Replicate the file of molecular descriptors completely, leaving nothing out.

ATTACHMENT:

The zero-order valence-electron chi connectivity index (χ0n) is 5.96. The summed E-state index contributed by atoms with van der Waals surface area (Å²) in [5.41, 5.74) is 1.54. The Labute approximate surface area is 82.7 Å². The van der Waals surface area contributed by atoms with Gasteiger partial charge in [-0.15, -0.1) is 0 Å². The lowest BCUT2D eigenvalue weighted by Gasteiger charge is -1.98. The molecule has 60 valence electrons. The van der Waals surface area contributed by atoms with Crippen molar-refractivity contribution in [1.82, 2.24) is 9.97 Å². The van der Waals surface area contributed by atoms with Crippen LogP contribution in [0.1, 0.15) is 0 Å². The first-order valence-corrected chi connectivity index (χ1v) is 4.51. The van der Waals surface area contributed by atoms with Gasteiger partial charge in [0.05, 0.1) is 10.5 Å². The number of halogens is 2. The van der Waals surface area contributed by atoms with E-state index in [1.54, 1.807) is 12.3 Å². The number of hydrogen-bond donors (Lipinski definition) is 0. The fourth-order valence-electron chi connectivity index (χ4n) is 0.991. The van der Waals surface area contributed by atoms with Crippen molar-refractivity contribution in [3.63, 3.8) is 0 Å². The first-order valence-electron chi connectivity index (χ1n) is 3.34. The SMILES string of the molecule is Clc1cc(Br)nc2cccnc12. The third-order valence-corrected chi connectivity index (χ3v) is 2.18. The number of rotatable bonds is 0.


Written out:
The zero-order valence-electron chi connectivity index (χ0n) is 5.96. The summed E-state index contributed by atoms with van der Waals surface area (Å²) in [5.41, 5.74) is 1.54. The Labute approximate surface area is 82.7 Å². The van der Waals surface area contributed by atoms with Gasteiger partial charge in [-0.15, -0.1) is 0 Å². The lowest BCUT2D eigenvalue weighted by Gasteiger charge is -1.98. The molecule has 60 valence electrons. The van der Waals surface area contributed by atoms with Crippen molar-refractivity contribution in [1.82, 2.24) is 9.97 Å². The van der Waals surface area contributed by atoms with Crippen LogP contribution in [0.1, 0.15) is 0 Å². The first-order valence-corrected chi connectivity index (χ1v) is 4.51. The van der Waals surface area contributed by atoms with Gasteiger partial charge in [0.05, 0.1) is 10.5 Å². The number of halogens is 2. The van der Waals surface area contributed by atoms with E-state index in [1.54, 1.807) is 12.3 Å². The number of hydrogen-bond donors (Lipinski definition) is 0. The fourth-order valence-electron chi connectivity index (χ4n) is 0.991. The van der Waals surface area contributed by atoms with Crippen molar-refractivity contribution in [3.63, 3.8) is 0 Å². The first-order valence-electron chi connectivity index (χ1n) is 3.34. The SMILES string of the molecule is Clc1cc(Br)nc2cccnc12. The third-order valence-corrected chi connectivity index (χ3v) is 2.18. The number of rotatable bonds is 0.